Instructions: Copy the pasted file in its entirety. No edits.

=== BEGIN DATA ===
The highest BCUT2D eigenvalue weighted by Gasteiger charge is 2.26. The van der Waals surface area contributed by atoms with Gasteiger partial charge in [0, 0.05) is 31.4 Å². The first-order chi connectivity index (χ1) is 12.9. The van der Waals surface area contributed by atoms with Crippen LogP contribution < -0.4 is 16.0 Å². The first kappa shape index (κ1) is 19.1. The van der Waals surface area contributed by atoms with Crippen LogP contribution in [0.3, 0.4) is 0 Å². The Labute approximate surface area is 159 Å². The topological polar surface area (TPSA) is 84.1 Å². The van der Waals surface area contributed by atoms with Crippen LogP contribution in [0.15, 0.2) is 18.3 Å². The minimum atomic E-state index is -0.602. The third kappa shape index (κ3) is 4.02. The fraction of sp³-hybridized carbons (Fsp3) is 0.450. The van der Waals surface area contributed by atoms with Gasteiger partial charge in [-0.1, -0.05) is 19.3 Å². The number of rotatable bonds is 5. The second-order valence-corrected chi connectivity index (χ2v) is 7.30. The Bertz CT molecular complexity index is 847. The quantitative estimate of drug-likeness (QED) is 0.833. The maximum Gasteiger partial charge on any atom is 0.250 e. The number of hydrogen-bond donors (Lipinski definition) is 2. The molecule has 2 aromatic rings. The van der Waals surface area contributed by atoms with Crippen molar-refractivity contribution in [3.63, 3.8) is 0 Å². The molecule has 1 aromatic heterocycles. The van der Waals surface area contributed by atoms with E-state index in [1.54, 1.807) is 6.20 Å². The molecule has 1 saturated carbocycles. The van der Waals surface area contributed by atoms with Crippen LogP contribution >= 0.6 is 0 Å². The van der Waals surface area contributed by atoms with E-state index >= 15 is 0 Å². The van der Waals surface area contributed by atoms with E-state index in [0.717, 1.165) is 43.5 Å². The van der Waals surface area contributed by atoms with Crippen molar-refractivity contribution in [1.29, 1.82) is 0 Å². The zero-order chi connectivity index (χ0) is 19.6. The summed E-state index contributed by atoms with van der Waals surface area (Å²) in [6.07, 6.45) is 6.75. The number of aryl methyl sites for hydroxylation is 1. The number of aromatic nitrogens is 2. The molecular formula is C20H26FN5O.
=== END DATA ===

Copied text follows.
The highest BCUT2D eigenvalue weighted by Gasteiger charge is 2.26. The van der Waals surface area contributed by atoms with Gasteiger partial charge in [0, 0.05) is 31.4 Å². The first-order chi connectivity index (χ1) is 12.9. The van der Waals surface area contributed by atoms with Crippen LogP contribution < -0.4 is 16.0 Å². The first kappa shape index (κ1) is 19.1. The van der Waals surface area contributed by atoms with Crippen LogP contribution in [0.3, 0.4) is 0 Å². The Labute approximate surface area is 159 Å². The topological polar surface area (TPSA) is 84.1 Å². The van der Waals surface area contributed by atoms with Crippen LogP contribution in [0.15, 0.2) is 18.3 Å². The minimum atomic E-state index is -0.602. The third kappa shape index (κ3) is 4.02. The fraction of sp³-hybridized carbons (Fsp3) is 0.450. The van der Waals surface area contributed by atoms with Gasteiger partial charge in [-0.1, -0.05) is 19.3 Å². The number of rotatable bonds is 5. The second-order valence-corrected chi connectivity index (χ2v) is 7.30. The Bertz CT molecular complexity index is 847. The quantitative estimate of drug-likeness (QED) is 0.833. The maximum Gasteiger partial charge on any atom is 0.250 e. The number of hydrogen-bond donors (Lipinski definition) is 2. The molecule has 2 aromatic rings. The van der Waals surface area contributed by atoms with Crippen molar-refractivity contribution in [3.63, 3.8) is 0 Å². The molecule has 1 aromatic heterocycles. The van der Waals surface area contributed by atoms with E-state index in [1.54, 1.807) is 6.20 Å². The molecule has 1 saturated carbocycles. The van der Waals surface area contributed by atoms with Crippen LogP contribution >= 0.6 is 0 Å². The van der Waals surface area contributed by atoms with E-state index >= 15 is 0 Å². The van der Waals surface area contributed by atoms with E-state index in [0.717, 1.165) is 43.5 Å². The van der Waals surface area contributed by atoms with Crippen molar-refractivity contribution in [1.29, 1.82) is 0 Å². The zero-order chi connectivity index (χ0) is 19.6. The summed E-state index contributed by atoms with van der Waals surface area (Å²) in [6.07, 6.45) is 6.75. The number of aryl methyl sites for hydroxylation is 1. The number of aromatic nitrogens is 2. The molecular formula is C20H26FN5O.